When I got there, she had just finished having her lunch in the dining room. 

The Retirement Center (aka the Hotel, as I call it) has chef prepared meals that are nutritionally balanced.  The noon meal is typically the largest one of the day, with the evening meal being lighter due to the elderly clientele’s general preference for that kind of thing.

When my mother and I go out anywhere for lunch, she always complains about the size of the portions of the meals, to which I always tell her she doesn’t have to eat it all if she doesn’t want to.  Everybody has different appetite levels and not everyone eats like a sparrow like she does.

Being the Virgo that she is (laser-like in her observations of others), she has taken to commenting to me about the eating habits of her tablemates in the Hotel’s dining room.  She observed that several of them usually left most of their vegetables untouched on their plates. 

The other day she said that none of her friends had eaten their carrots, even though she’d told them “You’ll eat your carrots and like it!”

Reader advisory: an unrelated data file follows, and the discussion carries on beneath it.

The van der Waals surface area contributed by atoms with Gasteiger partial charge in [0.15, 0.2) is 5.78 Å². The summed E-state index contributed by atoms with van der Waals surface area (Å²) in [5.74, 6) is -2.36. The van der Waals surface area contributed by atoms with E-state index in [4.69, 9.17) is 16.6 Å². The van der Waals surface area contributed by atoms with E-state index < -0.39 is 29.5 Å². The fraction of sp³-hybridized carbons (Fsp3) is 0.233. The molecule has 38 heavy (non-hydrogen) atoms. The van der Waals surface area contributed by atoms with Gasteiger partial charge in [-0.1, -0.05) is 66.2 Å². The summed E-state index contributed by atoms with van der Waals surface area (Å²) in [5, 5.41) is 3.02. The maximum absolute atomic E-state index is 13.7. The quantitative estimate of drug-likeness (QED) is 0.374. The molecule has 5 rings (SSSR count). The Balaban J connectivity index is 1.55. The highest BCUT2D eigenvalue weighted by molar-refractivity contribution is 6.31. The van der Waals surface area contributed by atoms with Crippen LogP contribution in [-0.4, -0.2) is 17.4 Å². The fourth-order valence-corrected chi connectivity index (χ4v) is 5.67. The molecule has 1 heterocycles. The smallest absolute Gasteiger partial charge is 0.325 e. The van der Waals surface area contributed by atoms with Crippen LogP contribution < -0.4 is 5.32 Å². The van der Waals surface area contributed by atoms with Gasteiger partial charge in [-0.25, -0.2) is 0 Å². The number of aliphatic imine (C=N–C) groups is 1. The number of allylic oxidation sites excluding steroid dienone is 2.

(Some of you may remember this is similar to what she’d told my brother at a family dinner years ago, right after he’d told her he couldn’t eat a particular Mexican dish because he was allergic to cilantro.  Pay no attention to that man swelling up with anaphylactic shock over there.)

So today she launched into a critique of the lunch; its size being too big, its general fat content being too much, and the fact that the pumpkin pie they served for dessert had a huge mound of whipped topping on it that was just too much for words, so on and so forth ad infinitum.

I started to say that she didn’t have to eat all the dishes of the main course if she wasn’t that hungry and that she could always scrape off some of the offending topping if she so desired, but I was quickly cut off when she casually remarked:

“But, I ate it.”

Ah.  I see. 

And I’m sure she liked it, too.

15

Teaching An Old Dog Some New Zumba

I’ve been attending the Zumba class at our Wellness Center now for about four or five weeks.  It’s been a lot of fun.

And although I sweat like a hog and often feel like a heifer, my love of dancing overcomes any feelings of ridiculousness.

Since we meet at 10:30 in the morning on Tuesdays and Thursdays, you can safely imagine that the class is populated with women “of a certain age.”

In fact, one of the new recruits this morning was just a young’un—she was celebrating her 50th birthday by joining our party.